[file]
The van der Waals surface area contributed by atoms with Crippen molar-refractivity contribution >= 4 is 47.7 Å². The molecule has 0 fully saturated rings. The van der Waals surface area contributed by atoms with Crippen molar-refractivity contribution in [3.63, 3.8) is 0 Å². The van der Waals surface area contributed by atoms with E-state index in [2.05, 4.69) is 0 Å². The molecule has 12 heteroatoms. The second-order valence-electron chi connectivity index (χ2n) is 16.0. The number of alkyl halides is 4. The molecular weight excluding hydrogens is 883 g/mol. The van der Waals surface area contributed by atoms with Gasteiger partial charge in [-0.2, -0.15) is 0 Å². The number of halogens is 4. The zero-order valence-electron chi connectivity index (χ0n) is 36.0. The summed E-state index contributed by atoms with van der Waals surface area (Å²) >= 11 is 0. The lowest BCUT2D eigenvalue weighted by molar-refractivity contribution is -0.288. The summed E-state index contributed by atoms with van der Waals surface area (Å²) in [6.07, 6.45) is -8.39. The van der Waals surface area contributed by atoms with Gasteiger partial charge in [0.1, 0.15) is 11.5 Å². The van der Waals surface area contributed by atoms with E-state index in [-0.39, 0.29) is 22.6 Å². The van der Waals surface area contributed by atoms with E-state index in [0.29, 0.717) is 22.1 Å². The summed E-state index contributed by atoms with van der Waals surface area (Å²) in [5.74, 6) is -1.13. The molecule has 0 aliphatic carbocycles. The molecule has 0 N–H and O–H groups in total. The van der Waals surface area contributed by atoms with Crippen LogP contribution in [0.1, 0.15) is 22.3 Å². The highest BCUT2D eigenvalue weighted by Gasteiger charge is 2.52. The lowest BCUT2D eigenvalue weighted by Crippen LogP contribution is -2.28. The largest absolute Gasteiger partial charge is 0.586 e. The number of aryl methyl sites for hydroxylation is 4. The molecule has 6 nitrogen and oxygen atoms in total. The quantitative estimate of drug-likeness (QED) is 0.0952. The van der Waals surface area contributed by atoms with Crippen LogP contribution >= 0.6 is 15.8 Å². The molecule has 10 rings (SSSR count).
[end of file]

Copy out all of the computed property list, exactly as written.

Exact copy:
The van der Waals surface area contributed by atoms with Crippen molar-refractivity contribution >= 4 is 47.7 Å². The molecule has 0 fully saturated rings. The van der Waals surface area contributed by atoms with Crippen molar-refractivity contribution in [3.63, 3.8) is 0 Å². The van der Waals surface area contributed by atoms with E-state index in [2.05, 4.69) is 0 Å². The molecule has 12 heteroatoms. The second-order valence-electron chi connectivity index (χ2n) is 16.0. The number of alkyl halides is 4. The molecular weight excluding hydrogens is 883 g/mol. The van der Waals surface area contributed by atoms with Gasteiger partial charge in [-0.2, -0.15) is 0 Å². The number of halogens is 4. The zero-order valence-electron chi connectivity index (χ0n) is 36.0. The summed E-state index contributed by atoms with van der Waals surface area (Å²) >= 11 is 0. The lowest BCUT2D eigenvalue weighted by molar-refractivity contribution is -0.288. The summed E-state index contributed by atoms with van der Waals surface area (Å²) in [6.07, 6.45) is -8.39. The van der Waals surface area contributed by atoms with Gasteiger partial charge in [0.1, 0.15) is 11.5 Å². The van der Waals surface area contributed by atoms with E-state index in [-0.39, 0.29) is 22.6 Å². The van der Waals surface area contributed by atoms with E-state index in [0.29, 0.717) is 22.1 Å². The summed E-state index contributed by atoms with van der Waals surface area (Å²) in [5.74, 6) is -1.13. The molecule has 0 aliphatic carbocycles. The molecule has 0 N–H and O–H groups in total. The van der Waals surface area contributed by atoms with Crippen LogP contribution in [0.1, 0.15) is 22.3 Å². The highest BCUT2D eigenvalue weighted by Gasteiger charge is 2.52. The lowest BCUT2D eigenvalue weighted by Crippen LogP contribution is -2.28. The largest absolute Gasteiger partial charge is 0.586 e. The number of aryl methyl sites for hydroxylation is 4. The molecule has 6 nitrogen and oxygen atoms in total. The quantitative estimate of drug-likeness (QED) is 0.0952. The van der Waals surface area contributed by atoms with Crippen LogP contribution >= 0.6 is 15.8 Å². The molecule has 10 rings (SSSR count).